Ambassador Tom Hanney
Irish Ambassador to the European Union Tom Hanney is in the throes of a six month stint at the heart of decision making in Brussels, as Ireland currently holds the EU Presidency. The Deputy Permanent Representative says holding the Presidency is “a marathon, from January to June”. We met him to find out about Irish commitments to wind energy and why they have given so much support to Global Wind Day this year.
What motivated the Irish Presidency of the EU to support Global Wind Day 2013?
From a national point of view, wind energy is very important to Ireland. In the Irish government’s Renewable Energy Strategy, wind is identified as a key resource.
We have a lot of wind sweeping over the country given our geographical location. An increasing amount of our energy is produced from wind. We are committed to reaching our renewable energy targets under EU energy policy and we will be a net wind exporter. Overall, wind is a very important resource for Ireland and an increasing one, so therefore we support Global Wind Day.
Ireland is not on track for EU emissions targets and the reductions, but is well on track for our 20:20:20 commitment – that 20% of your energy has to be produced from renewable energy sources by 2020. We are at around 18% at the moment.
Do you think the EU needs 2030 renewable energy targets, similar to the 2020 targets?
In association with Global Wind Day, photographer Robert van Waarden travels to three different communities in Romania that have been inspired by wind energy. Read their stories below, and think about submitting your own wind energy inspired story and photo to the Global Wind Day 2013 photo competition which closes on 12 May!
Mayor of Progresu and Fácáeni
Roşu Nuţi was born in Progresu and has been the mayor here for 10 years. Her ambitious spirit is apparent the moment she walks in a room and if you need proof of how hard she works, one glance at her overflowing desk should help.
When Roşu first heard about the plan to construct a 44 turbine wind farm in the community, she immediately saw the benefits. However, as is always the case with something new in a community, there was some confusion and pessimism among the citizens.
Roşu spent a lot of energy organising and convincing the village that this was a good idea. Eventually they came around and ground will be broken on the project this year.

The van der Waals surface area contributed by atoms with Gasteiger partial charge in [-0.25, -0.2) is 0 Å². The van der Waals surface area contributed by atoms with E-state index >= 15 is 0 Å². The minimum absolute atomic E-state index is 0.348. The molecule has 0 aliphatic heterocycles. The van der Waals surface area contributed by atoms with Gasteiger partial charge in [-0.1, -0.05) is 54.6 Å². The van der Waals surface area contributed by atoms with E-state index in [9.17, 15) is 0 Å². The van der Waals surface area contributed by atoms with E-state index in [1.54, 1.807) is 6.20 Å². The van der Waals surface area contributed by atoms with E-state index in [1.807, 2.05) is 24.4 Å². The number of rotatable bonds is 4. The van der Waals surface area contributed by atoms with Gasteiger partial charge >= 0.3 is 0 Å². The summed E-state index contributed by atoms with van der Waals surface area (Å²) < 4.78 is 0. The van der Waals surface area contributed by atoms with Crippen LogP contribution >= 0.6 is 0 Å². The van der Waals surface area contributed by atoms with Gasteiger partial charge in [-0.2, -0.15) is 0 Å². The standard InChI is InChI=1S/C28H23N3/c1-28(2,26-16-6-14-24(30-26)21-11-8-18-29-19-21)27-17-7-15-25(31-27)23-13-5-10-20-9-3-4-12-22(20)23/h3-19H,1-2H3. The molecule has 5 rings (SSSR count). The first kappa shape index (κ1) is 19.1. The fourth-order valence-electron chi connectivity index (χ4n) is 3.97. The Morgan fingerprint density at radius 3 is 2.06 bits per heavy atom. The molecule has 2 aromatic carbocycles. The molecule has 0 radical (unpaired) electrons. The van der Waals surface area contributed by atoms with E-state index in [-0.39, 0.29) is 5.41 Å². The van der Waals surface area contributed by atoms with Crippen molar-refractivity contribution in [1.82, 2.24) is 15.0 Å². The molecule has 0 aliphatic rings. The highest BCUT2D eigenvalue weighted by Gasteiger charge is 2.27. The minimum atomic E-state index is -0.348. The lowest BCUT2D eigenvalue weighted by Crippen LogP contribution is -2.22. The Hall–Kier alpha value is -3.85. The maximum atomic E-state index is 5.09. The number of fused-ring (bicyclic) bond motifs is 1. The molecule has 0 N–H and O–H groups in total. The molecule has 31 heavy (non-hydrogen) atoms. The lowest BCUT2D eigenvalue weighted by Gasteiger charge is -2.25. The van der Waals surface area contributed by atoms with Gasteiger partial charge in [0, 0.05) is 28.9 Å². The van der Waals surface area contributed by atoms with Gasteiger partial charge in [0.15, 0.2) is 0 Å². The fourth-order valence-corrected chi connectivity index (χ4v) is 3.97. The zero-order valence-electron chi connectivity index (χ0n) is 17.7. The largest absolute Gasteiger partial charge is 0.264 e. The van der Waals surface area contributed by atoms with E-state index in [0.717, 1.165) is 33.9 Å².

For Progresu and Fácáeni the money injected into the local economy will have a clear benefit. Infrastructure here is underdeveloped: roads are poor and horse-and-cart is still the mode of transport for many. Any local jobs that are created will be welcome in a village with an unemployment rate of 45%.
“The earth won’t be able to give us fossil fuels for eternity, and when we take into account the nuclear plant nearby, we prefer to have a field of turbines,” says Roşu.
Football fans know the value of a hat-trick – the triumvirate of goals that prove success for any striker. Though difficult to achieve, the hat-trick is worth striving for.
The European Renewable Energy Council (EREC) also wants to score a hat-trick. Their new publication proposes three targets to drive EU energy policy after 2020: renewable energy, greenhouse gas emissions and energy efficiency.
“This would yield more benefits for European citizens and industries than a one-legged policy” based on a greenhouse gas only approach, say EREC.
“The message is simple: if you want to lower costs, create jobs, replace fossil fuel imports and drive innovation, competitiveness and investment, then a hat-trick of climate and energy goals works best”, said Rainer Hinrich-Rahlwes, President of EREC.
EU Energy Commissioner Günther Oettinger speaking in Brussels
At a special press briefing organized by The International Press Association in Brussels last night, EU Energy Commissioner Günther Oettinger confirmed that he will be bringing forward proposals for post-2020 policy, before the current term of the Commission ends, which is 31 October 2014. He said that the Council would talk about binding targets in an orientation debate and that he favoured binding targets. He also said that the targets will be “pragmatic” and “sensitive”.
For 2020, the EU has committed to cutting its emissions to 20% below 1990 levels, as well as renewable energy and energy efficiency targets. A binding renewable energy target for 2030 would provide much needed confidence for the renewables industry, as well as secure commitment to tackle climate change from EU member states.
A new Danish survey on people living close to wind turbines shows that four out of five people feel there are no downsides to the experience – and 23 % of those surveyed became more positive towards the turbines within one year of installation. In addition, 59% of respondents answered “neither positive nor negative” to the question of whether their attitude changed over one year of living with the turbines in their midst.
The nationwide analysis, carried out by an independent consultancy, was based on interviews with 1,278 people living within a radius of 2 kilometres (1.25 miles) of a wind turbine that was at least 120 metres (394 feet) tall and had been in operation for a year at minimum. This height meant that these were modern turbines, installed between 2002 and 2011. The people lived close to 125 turbines, spread over 30 different wind projects.